The Knicks won’t take the court to kick off the new season until Thursday, but already the change in culture between the executive tenures of Phil Jackson and Steve Mills/Scott Perry would appear to be night and day. The team has a unified vision, a more consistent identity in embracing its youth, and players seem to be building early camaraderie. On-the-court results may take much longer to obtain at this point, due to an array of shortcomings on the defensive end of the floor. Still, everyone involved understands this will be a slow-moving process that requires patience. With more clarity and support from the front office, however, will come positive vibes moving forward.
Jackson’s time with the team is officially in the rearview mirror. But as the Knicks open up a new season with a fresh outlook, a familiar face who stands tall, indicative of Jackson’s failures, in Carmelo Anthony will emerge as the Knicks take on the Thunder.
As he prepares for a fresh start of his own, albeit it, against his former team, Anthony says he harbors no ill will toward New York. That being said, the disregard from Jackson became too overwhelming to handle. It was clear that Jackson wanted Anthony gone. Ironically enough, when the Knicks needed Anthony’s value to be at an all time high in order to get the best value back in return for a trade, Jackson didn’t stop short of publicly criticizing the star forward and airing out some dirty laundry in interviews and on social media. This created a massive cloud of negativity that made it difficult for Anthony to focus and perform at the best of his ability.
“I was being pushed out. There were things being said about me that I didn’t know where they were coming from,” the new Thunder star told Marc Stein and The New York Times. “And I still had to go in that gym and play and practice and deal with the media, answer all those questions every day.”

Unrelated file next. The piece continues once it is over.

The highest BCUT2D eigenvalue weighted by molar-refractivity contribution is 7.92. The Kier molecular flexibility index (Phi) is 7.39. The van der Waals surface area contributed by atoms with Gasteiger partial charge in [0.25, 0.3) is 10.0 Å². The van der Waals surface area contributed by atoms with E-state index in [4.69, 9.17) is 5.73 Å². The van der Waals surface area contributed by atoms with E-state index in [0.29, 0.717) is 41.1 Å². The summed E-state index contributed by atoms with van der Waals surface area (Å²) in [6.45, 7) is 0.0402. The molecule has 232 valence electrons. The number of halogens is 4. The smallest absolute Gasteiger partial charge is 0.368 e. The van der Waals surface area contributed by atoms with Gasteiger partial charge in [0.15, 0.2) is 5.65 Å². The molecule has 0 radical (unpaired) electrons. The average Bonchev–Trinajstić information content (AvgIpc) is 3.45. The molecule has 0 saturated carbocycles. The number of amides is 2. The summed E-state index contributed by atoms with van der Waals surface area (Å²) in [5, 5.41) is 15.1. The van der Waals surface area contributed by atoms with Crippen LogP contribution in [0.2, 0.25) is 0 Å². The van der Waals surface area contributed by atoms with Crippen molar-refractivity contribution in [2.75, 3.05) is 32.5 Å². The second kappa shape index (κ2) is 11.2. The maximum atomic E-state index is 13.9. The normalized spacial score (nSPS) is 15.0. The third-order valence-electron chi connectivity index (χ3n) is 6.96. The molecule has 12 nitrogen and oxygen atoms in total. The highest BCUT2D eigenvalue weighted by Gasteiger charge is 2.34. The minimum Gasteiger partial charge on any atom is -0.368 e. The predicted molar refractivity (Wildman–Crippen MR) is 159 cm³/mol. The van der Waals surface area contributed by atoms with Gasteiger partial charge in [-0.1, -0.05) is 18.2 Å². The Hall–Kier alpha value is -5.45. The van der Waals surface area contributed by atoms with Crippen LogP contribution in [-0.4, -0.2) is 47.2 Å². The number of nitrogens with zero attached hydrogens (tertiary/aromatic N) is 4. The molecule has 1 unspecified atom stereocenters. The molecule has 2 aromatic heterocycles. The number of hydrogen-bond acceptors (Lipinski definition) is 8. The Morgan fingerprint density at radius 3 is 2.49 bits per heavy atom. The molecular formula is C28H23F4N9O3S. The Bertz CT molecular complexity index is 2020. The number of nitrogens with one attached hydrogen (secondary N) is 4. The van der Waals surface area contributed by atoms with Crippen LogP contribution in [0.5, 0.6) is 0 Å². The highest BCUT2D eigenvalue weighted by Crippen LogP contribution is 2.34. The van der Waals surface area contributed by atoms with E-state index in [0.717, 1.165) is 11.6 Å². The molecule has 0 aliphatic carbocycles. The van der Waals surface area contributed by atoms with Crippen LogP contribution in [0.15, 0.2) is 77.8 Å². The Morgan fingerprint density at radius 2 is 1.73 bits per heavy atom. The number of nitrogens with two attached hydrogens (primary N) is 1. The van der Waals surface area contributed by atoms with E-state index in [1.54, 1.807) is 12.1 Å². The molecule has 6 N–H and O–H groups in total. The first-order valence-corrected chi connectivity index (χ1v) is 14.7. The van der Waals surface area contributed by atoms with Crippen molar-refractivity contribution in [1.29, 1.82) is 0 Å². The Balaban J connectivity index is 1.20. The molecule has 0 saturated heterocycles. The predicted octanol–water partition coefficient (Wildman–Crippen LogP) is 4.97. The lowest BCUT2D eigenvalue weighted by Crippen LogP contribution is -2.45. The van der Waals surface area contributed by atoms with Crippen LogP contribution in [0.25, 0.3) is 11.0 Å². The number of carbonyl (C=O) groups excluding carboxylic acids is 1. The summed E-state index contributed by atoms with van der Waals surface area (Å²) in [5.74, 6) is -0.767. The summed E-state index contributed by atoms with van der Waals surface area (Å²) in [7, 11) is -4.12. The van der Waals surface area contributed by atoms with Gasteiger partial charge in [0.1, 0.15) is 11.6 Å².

Anthony added that despite Jackson’s comfort in making his feelings clear about the ten-time NBA all-star in the public eye, the two only spoke face-to-face “maybe twice” over the course of last season. He felt “no support” from the organization. By the time Mills was promoted, Perry was brought in, and Jackson was ousted, it was too late to try and pick up the pieces and hope for a resolution that included Anthony continuing to don orange and blue.
“I already had in my mind that I wanted to win, that I wanted to move on. We didn’t think it would take as long as it did, but my mind was already made up,” he conveyed.
Teams like the Rockets and Cavaliers filled the headlines that were associated with Anthony departing the Big Apple. Oklahoma City arrived late to the party, but it was arguably Anthony’s son Kiyan who had somewhat of a premonition beforehand.
“[My son] was like, ‘Dad, where you getting traded to?’ I told him, ‘I don’t know, where do you think I should go?’ He said: ‘You really want me to give you my opinion? I think you should go to O.K.C.’
With the trade still fresh in people’s minds, it’s important to understand how everything came to be. However, by the time Anthony takes the court to face the Knicks on Thursday evening, both sides will be able to move on and hopefully not look back.